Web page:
Adam Myerson addresses the crowd as champion. ©

Adam Myerson addresses the crowd as champion of the Verge series. ©

by Molly Hurford

Adam Myerson is a bit of a cyclocross legend, especially on the East Coast. In fact, Cyclocross Magazine publisher Andrew Yee distinctly recalls Myerson’s presence at his first race, and years later, Myerson is still a fixture in New England cyclocross and beyond. With an impressive set of palmares (for example, the 2010 Tennessee State Cyclocross Championships and Verge Overall Series) that come from 25 years of bike racing, he is certainly an elite force to be reckoned with, even as some of his contemporaries abandon the Pro field for Masters races. Still, as Myerson (and his latest tattoo) will tell you, he lives by the motto “Can’t Stop, Won’t Stop.”

With back-issues of Cyclocross Magazine and coffee cups in hand, Myerson’s road team, Team Mountain Khakis, and I came up with a list of questions we wanted to ask their team manager. After reading the feature article on him in Cyclocross Magazine Issue Five from Winter 2009, we had quite a bit of food for thought.

The next day, Adam and I sat down for a long chat about his many cyclocross-related positions, ranging from elite racer to coach to manager to race organizer and promoter to team captain. It’s a busy life, but someone’s got to do it.

Cyclocross Magazine: Your team came up with this first question. What would Adam Myerson ask Adam Myerson?

Adam Myerson: Wait, this is set up so I have to talk about myself in the third person, which I am loathe to do.

CXM: OK, what would you ask yourself?

AM: I’m actually quite sick of reading about myself and hearing about myself and I’m surprised there isn’t more “Adam Myerson fatigue.” I’m actually sure there’s a fair bit. So I don’t have any questions for myself: I’m tired of hearing myself talk, and I imagine everyone else is too.

CXM: Well, we’re glad you’re talking to us now. So what are your goals for the upcoming season?

AM: Good question. Team Mountain Khakis is right now trying to make an effort to be one of the first continental teams to have a full cyclocross program and we’re working on that right now with Mock Orange bicycles and Ridley as our sponsors. I’m sure people have noticed that we hired a bunch of strong ’cross riders for the road season and now our goal is to keep that together. And if that happens, I’ll plan to do a slightly more national schedule than I have in the past. I’ll certainly be focused on the new New England Pro ’Cross Series and unfortunately we have one conflict there with the USGP but otherwise I’ll try to get to the other three USGPs. I think it would be hard for me to improve on my results from last year and so, as always, my goal is to maintain that level if I can and look for courses that suit me and good opportunities and not to be much more ambitious than that.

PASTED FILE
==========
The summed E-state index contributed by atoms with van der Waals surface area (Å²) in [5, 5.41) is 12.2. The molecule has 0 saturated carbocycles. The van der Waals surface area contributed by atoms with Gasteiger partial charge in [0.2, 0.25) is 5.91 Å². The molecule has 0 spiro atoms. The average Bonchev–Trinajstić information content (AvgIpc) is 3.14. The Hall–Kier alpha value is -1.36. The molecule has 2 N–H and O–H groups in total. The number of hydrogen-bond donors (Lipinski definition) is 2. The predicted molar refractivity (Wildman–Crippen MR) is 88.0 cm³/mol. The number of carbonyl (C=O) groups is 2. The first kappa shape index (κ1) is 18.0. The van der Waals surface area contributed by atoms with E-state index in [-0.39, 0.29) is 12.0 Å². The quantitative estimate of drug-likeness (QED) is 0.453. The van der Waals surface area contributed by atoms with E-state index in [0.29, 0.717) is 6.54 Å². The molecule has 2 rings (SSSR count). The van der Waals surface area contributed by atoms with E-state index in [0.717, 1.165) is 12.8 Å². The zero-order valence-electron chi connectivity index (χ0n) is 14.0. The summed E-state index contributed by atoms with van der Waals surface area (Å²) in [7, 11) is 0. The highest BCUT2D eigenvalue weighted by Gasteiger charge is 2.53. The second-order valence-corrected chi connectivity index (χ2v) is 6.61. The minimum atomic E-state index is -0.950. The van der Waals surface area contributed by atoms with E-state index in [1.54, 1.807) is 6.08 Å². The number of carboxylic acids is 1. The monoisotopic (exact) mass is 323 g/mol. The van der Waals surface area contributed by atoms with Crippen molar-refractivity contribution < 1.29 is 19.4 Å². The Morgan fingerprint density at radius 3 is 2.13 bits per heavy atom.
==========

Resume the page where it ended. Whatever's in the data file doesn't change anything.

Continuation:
CXM: What happens to Cycle-Smart if you race for Team Mountain Khakis?

AM: The Cycle-Smart grassroots team now has 50 plus riders all over the country and is much bigger than just me racing in the Cycle-Smart kit, so the team won’t go away. Justin Bristol has done a great job of managing the team, so our goal there is to keep all our sponsors involved and keep that program alive. I have to assume that at some point I’ll be back on my own team.

CXM: What is this New England Pro ’Cross Series?

Adam Myerson battles it out on and off the race course for the Verge NECCS ©Natalia Boltukhova | Pedal Power Photography | 2010

Adam Myerson battles it out on and off the race course for the Verge NECCS ©Natalia Boltukhova | Pedal Power Photography | 2010

AM: Because of the banning of the Verge series, this is a new series that consists of some Verge series races and some races that are outside of the Verge series, but it’s a new collection of four weekends of racing, it’s a national level series that’s approved by the UCI. It’s Providence, Gloucester, Northhampton and Warwick. Our goal here is to have an international level series.

CXM: What are your thoughts about Nationals moving to January in Madison?